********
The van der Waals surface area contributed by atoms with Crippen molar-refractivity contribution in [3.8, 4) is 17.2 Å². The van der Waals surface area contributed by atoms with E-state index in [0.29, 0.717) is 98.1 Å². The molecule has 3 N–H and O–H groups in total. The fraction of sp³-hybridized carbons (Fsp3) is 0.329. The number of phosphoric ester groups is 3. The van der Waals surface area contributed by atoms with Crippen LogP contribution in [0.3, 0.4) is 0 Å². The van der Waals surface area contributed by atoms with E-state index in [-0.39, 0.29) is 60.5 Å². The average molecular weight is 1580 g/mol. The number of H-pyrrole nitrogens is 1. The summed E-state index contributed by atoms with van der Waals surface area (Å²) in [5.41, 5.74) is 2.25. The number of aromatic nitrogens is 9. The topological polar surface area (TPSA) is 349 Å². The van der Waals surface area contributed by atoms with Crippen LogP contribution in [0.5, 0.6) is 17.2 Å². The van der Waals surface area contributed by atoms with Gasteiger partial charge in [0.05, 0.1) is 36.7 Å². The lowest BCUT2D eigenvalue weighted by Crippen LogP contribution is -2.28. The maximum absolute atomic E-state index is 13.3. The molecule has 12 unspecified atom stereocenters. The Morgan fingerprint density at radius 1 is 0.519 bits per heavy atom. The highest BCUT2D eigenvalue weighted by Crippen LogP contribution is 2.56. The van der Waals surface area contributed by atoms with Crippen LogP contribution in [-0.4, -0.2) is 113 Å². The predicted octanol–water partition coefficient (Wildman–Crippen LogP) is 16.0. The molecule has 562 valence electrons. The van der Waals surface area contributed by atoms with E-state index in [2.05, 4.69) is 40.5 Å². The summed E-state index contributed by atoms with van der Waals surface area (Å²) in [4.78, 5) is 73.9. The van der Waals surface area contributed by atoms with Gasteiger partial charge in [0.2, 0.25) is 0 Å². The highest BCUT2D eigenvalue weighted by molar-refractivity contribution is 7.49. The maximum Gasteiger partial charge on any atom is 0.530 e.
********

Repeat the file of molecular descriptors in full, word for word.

The van der Waals surface area contributed by atoms with Crippen molar-refractivity contribution in [3.8, 4) is 17.2 Å². The van der Waals surface area contributed by atoms with E-state index in [0.29, 0.717) is 98.1 Å². The molecule has 3 N–H and O–H groups in total. The fraction of sp³-hybridized carbons (Fsp3) is 0.329. The number of phosphoric ester groups is 3. The van der Waals surface area contributed by atoms with Crippen LogP contribution in [0.3, 0.4) is 0 Å². The van der Waals surface area contributed by atoms with E-state index in [-0.39, 0.29) is 60.5 Å². The average molecular weight is 1580 g/mol. The number of H-pyrrole nitrogens is 1. The summed E-state index contributed by atoms with van der Waals surface area (Å²) in [5.41, 5.74) is 2.25. The number of aromatic nitrogens is 9. The topological polar surface area (TPSA) is 349 Å². The van der Waals surface area contributed by atoms with Crippen LogP contribution in [0.5, 0.6) is 17.2 Å². The van der Waals surface area contributed by atoms with Gasteiger partial charge in [0.05, 0.1) is 36.7 Å². The lowest BCUT2D eigenvalue weighted by Crippen LogP contribution is -2.28. The maximum absolute atomic E-state index is 13.3. The molecule has 12 unspecified atom stereocenters. The Morgan fingerprint density at radius 1 is 0.519 bits per heavy atom. The highest BCUT2D eigenvalue weighted by Crippen LogP contribution is 2.56. The van der Waals surface area contributed by atoms with Crippen LogP contribution in [-0.4, -0.2) is 113 Å². The predicted octanol–water partition coefficient (Wildman–Crippen LogP) is 16.0. The molecule has 562 valence electrons. The van der Waals surface area contributed by atoms with E-state index in [2.05, 4.69) is 40.5 Å². The summed E-state index contributed by atoms with van der Waals surface area (Å²) in [4.78, 5) is 73.9. The van der Waals surface area contributed by atoms with Gasteiger partial charge in [0.2, 0.25) is 0 Å². The highest BCUT2D eigenvalue weighted by molar-refractivity contribution is 7.49. The maximum Gasteiger partial charge on any atom is 0.530 e.